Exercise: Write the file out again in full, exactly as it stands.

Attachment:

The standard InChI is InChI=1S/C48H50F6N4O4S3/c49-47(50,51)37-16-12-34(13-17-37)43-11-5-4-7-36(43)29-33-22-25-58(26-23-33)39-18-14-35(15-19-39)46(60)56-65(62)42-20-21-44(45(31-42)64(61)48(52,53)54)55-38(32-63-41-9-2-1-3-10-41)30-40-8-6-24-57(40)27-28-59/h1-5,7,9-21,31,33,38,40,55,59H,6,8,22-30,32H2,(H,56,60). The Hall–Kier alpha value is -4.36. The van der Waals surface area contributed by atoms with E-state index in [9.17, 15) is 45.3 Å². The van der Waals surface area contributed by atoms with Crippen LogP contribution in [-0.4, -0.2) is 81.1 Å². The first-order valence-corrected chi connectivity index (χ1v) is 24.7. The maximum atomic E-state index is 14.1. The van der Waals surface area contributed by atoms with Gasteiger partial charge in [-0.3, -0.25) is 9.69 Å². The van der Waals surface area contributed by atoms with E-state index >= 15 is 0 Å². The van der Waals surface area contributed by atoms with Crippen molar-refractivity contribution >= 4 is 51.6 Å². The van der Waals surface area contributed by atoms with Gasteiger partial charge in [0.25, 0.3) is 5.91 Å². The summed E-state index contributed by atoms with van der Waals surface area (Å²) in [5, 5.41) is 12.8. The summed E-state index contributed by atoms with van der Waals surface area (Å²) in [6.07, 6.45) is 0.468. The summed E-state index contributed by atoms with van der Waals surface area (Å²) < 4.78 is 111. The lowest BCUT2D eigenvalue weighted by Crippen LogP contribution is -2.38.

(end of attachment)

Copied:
The standard InChI is InChI=1S/C48H50F6N4O4S3/c49-47(50,51)37-16-12-34(13-17-37)43-11-5-4-7-36(43)29-33-22-25-58(26-23-33)39-18-14-35(15-19-39)46(60)56-65(62)42-20-21-44(45(31-42)64(61)48(52,53)54)55-38(32-63-41-9-2-1-3-10-41)30-40-8-6-24-57(40)27-28-59/h1-5,7,9-21,31,33,38,40,55,59H,6,8,22-30,32H2,(H,56,60). The Hall–Kier alpha value is -4.36. The van der Waals surface area contributed by atoms with E-state index in [9.17, 15) is 45.3 Å². The van der Waals surface area contributed by atoms with Crippen LogP contribution in [-0.4, -0.2) is 81.1 Å². The first-order valence-corrected chi connectivity index (χ1v) is 24.7. The maximum atomic E-state index is 14.1. The van der Waals surface area contributed by atoms with Gasteiger partial charge in [-0.3, -0.25) is 9.69 Å². The van der Waals surface area contributed by atoms with E-state index >= 15 is 0 Å². The van der Waals surface area contributed by atoms with Crippen molar-refractivity contribution >= 4 is 51.6 Å². The van der Waals surface area contributed by atoms with Gasteiger partial charge in [0.25, 0.3) is 5.91 Å². The summed E-state index contributed by atoms with van der Waals surface area (Å²) in [5, 5.41) is 12.8. The summed E-state index contributed by atoms with van der Waals surface area (Å²) in [6.07, 6.45) is 0.468. The summed E-state index contributed by atoms with van der Waals surface area (Å²) < 4.78 is 111. The lowest BCUT2D eigenvalue weighted by Crippen LogP contribution is -2.38.